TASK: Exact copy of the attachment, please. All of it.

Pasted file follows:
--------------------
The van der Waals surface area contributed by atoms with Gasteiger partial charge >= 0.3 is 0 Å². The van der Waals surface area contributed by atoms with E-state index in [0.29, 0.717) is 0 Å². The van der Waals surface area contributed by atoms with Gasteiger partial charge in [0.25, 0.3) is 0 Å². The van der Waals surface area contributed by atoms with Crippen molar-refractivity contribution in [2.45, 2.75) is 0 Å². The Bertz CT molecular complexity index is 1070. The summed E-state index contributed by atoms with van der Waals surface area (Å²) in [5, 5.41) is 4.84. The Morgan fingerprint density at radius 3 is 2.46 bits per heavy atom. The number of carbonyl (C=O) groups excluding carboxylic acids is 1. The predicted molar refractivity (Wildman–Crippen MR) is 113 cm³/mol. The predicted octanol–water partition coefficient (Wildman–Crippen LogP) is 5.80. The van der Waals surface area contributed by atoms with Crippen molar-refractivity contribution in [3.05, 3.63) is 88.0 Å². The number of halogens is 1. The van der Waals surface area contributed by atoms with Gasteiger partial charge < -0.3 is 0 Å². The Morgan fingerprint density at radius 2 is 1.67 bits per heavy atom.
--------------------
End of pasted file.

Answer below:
The van der Waals surface area contributed by atoms with Gasteiger partial charge >= 0.3 is 0 Å². The van der Waals surface area contributed by atoms with E-state index in [0.29, 0.717) is 0 Å². The van der Waals surface area contributed by atoms with Gasteiger partial charge in [0.25, 0.3) is 0 Å². The van der Waals surface area contributed by atoms with Crippen molar-refractivity contribution in [2.45, 2.75) is 0 Å². The Bertz CT molecular complexity index is 1070. The summed E-state index contributed by atoms with van der Waals surface area (Å²) in [5, 5.41) is 4.84. The Morgan fingerprint density at radius 3 is 2.46 bits per heavy atom. The number of carbonyl (C=O) groups excluding carboxylic acids is 1. The predicted molar refractivity (Wildman–Crippen MR) is 113 cm³/mol. The predicted octanol–water partition coefficient (Wildman–Crippen LogP) is 5.80. The van der Waals surface area contributed by atoms with Crippen molar-refractivity contribution in [3.05, 3.63) is 88.0 Å². The number of halogens is 1. The van der Waals surface area contributed by atoms with Gasteiger partial charge < -0.3 is 0 Å². The Morgan fingerprint density at radius 2 is 1.67 bits per heavy atom.